Filler-siphoning theory does not predict the effect of lineup fairness on the ability to discriminate innocent from guilty suspects: reply to Smith, Wells, Smalarz, and Lampinen (2018)

Research output: Contribution to journalArticle

Authors

Colleges, School and Institutes

External organisations

  • Department of Psychology, University of Warwick
  • Department of Psychology, John Jay College of Criminal Justice, City University of New York
  • Department of Psychology, University of California, San Diego

Abstract

Smith, Wells, Smalarz, and Lampinen (2018) claim that we (Colloff, Wade, & Strange, 2016) were wrong to conclude that fair lineups enhanced people’s ability to discriminate between innocent and guilty suspects compared to unfair lineups. They argue our results reflect differential-filler-siphoning, not diagnostic-feature-detection. But a manipulation that decreases identifications of innocent suspects more than guilty suspects (i.e., that increases filler-siphoning or conservative responding) does not necessarily increase people’s ability to discriminate between innocent and guilty suspects. Unlike diagnostic-feature-detection, filler-siphoning does not make a prediction about people’s ability to discriminate between innocent and guilty suspects. Moreover, we replicated Colloff et al.’s results in the absence of filler-siphoning (N=2,078). Finally, a model is needed to measure ability to discriminate between innocent and guilty suspects. Smith et al.’s model-based analysis contained several errors. Correcting those errors shows that our model was not faulty, and Smith et al.’s model supports our original conclusions.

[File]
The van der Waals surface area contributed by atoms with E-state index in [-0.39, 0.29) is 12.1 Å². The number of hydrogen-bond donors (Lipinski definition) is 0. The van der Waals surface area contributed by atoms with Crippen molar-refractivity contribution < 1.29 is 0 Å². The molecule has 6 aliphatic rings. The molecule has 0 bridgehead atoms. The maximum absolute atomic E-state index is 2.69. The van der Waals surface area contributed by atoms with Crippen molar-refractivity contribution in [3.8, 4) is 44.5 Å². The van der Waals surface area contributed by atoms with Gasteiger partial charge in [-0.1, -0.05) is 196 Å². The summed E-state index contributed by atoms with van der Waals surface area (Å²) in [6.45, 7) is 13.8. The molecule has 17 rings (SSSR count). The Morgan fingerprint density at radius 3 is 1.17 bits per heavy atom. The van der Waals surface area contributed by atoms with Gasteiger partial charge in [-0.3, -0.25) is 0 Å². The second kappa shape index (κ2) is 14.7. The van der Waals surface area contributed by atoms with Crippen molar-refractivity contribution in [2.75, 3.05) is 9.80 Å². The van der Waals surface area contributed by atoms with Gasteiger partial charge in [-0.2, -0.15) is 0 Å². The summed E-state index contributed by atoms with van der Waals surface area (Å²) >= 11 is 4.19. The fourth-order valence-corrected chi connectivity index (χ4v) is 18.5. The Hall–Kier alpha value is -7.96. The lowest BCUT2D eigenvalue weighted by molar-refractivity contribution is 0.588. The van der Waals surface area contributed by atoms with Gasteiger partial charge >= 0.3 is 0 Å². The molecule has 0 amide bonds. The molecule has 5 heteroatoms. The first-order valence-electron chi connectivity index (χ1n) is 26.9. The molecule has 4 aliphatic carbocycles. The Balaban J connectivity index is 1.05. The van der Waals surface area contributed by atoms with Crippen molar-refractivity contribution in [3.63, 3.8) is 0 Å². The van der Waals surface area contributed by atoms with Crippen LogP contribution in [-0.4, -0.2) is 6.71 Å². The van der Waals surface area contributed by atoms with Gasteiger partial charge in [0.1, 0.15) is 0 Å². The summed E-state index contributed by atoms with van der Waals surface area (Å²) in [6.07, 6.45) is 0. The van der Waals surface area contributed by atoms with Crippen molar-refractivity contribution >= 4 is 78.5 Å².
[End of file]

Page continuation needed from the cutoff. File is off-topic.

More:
Details

Original languageEnglish
Pages (from-to)1552-1557
JournalPsychological Science
Volume29
Issue number9
Early online date3 Aug 2018
Publication statusPublished - 1 Sep 2018

Keywords

  • signal detection theory (SDT), diagnostic-feature-detection, eyewitness identification, filler siphoning, decision-making